Let’s go deeper into your iPhone camera features. Now you’ve spent some time setting the focus and exposure. But as soon as you take that one photo those settings disappear, and your camera goes back to no setting. You might want to take one or two (or 30) more photos of this shot. You do not want to have to repeat this every time.
So set your focus and exposure to lock itself. When you tap the photo to begin the process instead of releasing it simply hold it for a couple seconds and the text will appear at the top “AE/AF LOCK”. When you are done, simply tap the screen again to unlock.
4. Take HDR Photos
Here is one of the most powerful of your iPhone camera features. HDR stands for High Dynamic Range. Confession: I would see this on my photos from time to time and I had zero idea what it meant. I didn’t even know how it got on there. I’m so happy to be enlightened now, and to share this in case you too have been in the dark.
HDR allows you to properly expose your photos so that both the highlights (lighter areas) and the shadows (darker areas) are properly exposed. This is especially helpful when you are taking landscape photos, but it also is sometimes very helpful when you have a room with a lot of light in one area and dark in another area.
Your iPhone will automatically have HDR set to Auto. You can change this to On. At the top of your camera screen is a bar where you have the flash option, HDR, live option, timer option, and filter option. Hit HDR and select ON.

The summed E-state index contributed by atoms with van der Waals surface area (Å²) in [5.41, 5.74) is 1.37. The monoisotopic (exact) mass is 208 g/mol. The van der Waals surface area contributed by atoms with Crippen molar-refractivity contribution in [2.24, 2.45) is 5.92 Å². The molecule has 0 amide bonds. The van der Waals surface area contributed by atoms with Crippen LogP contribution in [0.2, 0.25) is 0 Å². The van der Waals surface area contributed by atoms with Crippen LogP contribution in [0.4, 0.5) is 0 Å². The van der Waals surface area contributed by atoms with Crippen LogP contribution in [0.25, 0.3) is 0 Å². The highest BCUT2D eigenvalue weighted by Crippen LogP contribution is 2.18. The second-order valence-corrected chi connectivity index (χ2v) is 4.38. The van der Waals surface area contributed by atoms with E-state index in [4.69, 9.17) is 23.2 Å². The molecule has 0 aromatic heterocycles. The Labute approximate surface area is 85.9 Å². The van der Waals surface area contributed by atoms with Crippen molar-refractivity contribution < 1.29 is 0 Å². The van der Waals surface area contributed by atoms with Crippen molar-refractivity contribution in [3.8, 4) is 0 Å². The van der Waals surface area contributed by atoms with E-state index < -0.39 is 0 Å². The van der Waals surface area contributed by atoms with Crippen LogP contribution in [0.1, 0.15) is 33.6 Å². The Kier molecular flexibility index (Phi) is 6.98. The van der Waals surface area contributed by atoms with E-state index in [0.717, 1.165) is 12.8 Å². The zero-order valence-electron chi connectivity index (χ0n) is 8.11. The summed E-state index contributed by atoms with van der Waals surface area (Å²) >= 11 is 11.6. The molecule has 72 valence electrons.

You will want to set your camera to save both the HDR version and non HDR version so you can compare and choose which is best. In your phone go to SETTINGS, then PHOTO & CAMERA, at the bottom under HDR select “Keep Normal Photo”. Then your phone will save two of the same photos. It does a two-shot burst to capture the best lighting.
5. Burst Mode
5th on the list of powerful iPhone camera features is the burst mode. If you are taking home decor photos as I am you will not be as excited about the burst mode as sports photographers are, but it’s still good to be aware of. Burst is very useful for moving subjects. Tap and hold your finger down on the shutter button and you will create a burst of photos, which is a collection of rapid-fire photos. It is great when you are trying to get the timing right. This takes the guess work out of when to push down the shutter.
Then, at the top of the burst gallery, you can select the best ones and discard the rest. This way your photo gallery doesn’t fill up with your burst photos.
6. Take Photos with Your Volume Button